North Carolina – Federal Appeals Court Won’t Lift North Carolina Ballot-Receipt Extension
Politico – Josh Gerstein | Published: 10/21/2020
A divided federal appeals court denied an attempt by Republicans to block an agreement by North Carolina officials allowing absentee ballots in the November election to be counted if they are postmarked by Election Day and received up to nine days later. North Caolina typically counts absentee ballots that arrive up to three days after the election, but the State Board of Elections agreed to extend that window to nine days due to the increased ballot requests related to the coronavirus pandemic, as well concerns about mail delays due to recent Postal Service changes.
Ohio – Ex-House Speaker Runs for Reelection Despite Federal Charges
Associated Press News – Farnoush Amiri | Published: 10/17/2020
Ohio Rep. Larry Householder is likely to win reelection this year despite being indicted on racketeering charges in the alleged bribery scheme to pass a bailout of two nuclear power plants. House members considered removing Householder from the chamber immediately but, if they did so before November 3, voters would be able to reelect him and a lawmaker cannot be expelled twice. The only option now for both parties is to wait until the legislative session begins in January to consider expelling or impeaching him. If reelected, Householder would be automatically removed from office if he is convicted as state law prohibits anyone convicted of a felony or bribery charges from holding public office.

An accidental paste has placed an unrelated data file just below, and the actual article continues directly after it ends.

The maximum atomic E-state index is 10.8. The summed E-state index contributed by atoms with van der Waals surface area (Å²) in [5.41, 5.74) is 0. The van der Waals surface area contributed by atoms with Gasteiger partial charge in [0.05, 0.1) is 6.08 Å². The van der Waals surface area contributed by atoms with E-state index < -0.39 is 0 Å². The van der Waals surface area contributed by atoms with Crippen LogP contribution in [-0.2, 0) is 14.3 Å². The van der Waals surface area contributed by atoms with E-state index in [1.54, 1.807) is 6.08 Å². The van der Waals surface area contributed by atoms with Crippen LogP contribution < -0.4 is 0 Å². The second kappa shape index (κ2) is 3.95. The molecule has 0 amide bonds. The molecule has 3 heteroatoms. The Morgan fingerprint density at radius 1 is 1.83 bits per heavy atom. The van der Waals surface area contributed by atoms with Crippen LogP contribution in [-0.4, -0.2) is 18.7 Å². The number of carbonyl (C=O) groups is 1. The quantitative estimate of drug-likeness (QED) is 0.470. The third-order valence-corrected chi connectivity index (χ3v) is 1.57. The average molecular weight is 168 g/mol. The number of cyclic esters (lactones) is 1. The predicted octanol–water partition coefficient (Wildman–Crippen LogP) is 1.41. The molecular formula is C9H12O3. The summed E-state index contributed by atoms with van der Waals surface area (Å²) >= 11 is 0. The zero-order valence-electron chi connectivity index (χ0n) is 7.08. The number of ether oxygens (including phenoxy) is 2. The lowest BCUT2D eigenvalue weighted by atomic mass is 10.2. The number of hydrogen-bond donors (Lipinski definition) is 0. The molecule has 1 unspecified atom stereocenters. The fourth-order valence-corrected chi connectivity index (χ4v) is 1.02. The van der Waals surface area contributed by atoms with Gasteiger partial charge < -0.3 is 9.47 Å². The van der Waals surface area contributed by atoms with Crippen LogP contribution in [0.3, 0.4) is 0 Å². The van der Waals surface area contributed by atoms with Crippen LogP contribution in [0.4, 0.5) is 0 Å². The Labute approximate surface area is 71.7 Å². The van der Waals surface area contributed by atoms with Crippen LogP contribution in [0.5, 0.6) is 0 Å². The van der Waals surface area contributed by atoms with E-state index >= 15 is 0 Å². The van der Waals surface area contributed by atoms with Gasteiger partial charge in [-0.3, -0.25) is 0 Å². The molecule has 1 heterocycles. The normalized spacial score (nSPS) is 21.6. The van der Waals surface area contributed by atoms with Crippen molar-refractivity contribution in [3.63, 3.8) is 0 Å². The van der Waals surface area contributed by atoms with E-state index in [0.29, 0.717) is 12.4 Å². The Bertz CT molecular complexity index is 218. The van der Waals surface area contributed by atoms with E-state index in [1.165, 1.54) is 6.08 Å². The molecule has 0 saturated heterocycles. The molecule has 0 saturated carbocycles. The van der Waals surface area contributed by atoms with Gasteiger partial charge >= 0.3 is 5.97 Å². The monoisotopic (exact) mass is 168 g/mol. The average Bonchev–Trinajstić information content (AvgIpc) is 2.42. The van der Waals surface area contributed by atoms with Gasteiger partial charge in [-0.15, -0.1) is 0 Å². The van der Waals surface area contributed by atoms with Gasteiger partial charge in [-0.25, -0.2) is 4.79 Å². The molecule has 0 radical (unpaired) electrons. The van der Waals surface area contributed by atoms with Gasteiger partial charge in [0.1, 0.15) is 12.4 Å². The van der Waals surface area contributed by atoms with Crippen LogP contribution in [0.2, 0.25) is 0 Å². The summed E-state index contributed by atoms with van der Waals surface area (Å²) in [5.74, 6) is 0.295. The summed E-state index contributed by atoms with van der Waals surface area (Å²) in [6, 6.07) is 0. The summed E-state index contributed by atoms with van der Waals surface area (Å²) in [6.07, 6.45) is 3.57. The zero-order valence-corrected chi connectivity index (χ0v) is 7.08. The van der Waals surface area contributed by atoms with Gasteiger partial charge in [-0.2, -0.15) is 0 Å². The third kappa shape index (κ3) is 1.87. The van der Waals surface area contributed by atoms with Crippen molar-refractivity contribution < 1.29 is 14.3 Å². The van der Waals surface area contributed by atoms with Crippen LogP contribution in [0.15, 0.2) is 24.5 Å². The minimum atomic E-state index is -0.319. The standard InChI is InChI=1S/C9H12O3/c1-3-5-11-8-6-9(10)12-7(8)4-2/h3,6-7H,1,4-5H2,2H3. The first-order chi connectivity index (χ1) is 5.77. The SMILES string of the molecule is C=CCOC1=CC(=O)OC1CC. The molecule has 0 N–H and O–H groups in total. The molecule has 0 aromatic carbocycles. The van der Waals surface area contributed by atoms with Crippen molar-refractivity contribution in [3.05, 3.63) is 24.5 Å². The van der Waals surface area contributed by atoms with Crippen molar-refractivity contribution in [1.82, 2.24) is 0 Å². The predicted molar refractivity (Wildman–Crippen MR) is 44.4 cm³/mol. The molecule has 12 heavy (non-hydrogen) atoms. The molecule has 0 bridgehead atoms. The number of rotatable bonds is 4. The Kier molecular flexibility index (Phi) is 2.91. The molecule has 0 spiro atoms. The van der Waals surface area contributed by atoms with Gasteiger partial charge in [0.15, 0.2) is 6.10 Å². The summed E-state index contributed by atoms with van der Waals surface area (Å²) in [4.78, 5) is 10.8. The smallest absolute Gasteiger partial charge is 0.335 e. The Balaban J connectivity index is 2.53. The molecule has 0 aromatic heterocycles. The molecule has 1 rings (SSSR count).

Ohio – Indicted Lobbyist Caims Jay Edwards Is ‘Representative 8’ in HB6 Affidavit, Report Says
Athens News – Ben Peters | Published: 10/16/2020
Neil Clark, a longtime Columbus lobbyist who was indicted in a corruption probe, said Ohio Rep. Jay Edwards is “Representative 8” in the federal affidavit connected to the House Bill 6 scandal. Clark said he, Edwards, then-House Speaker Larry Householder, an aide, and two clients – who Clark reportedly believed to be working undercover with the FBI – met in September 2019 at the Aubergine Club, where they discussed the importance of defeating the ballot initiative campaign that aimed to repeal House Bill 6. Edwards, who served as majority whip, said he does not recall attending the meeting, but he never explicitly denied it occurred.
Oregon – Oregon Public Employee Unions, Interest Groups Launch Neutral-Looking Election Website to Sway Voters
Portland Oregonian – Hillary Borrud | Published: 10/15/2020
Oregon voters who go online to search for information about the election are likely to find a website called the “2020 Oregon voter guide” at the top of their search results. Thanks to paid search engine ads, that website shows up before the state’s official voters’ guide. It looks neutral and informational, but it endorses only Democrats and urges a “yes” vote on all four statewide ballot measures. Campaign finance data shows at least one candidate and some state and local ballot measures endorsed by the guide are paying the PAC that produced it. That information is not listed on the website, nor on political mailers.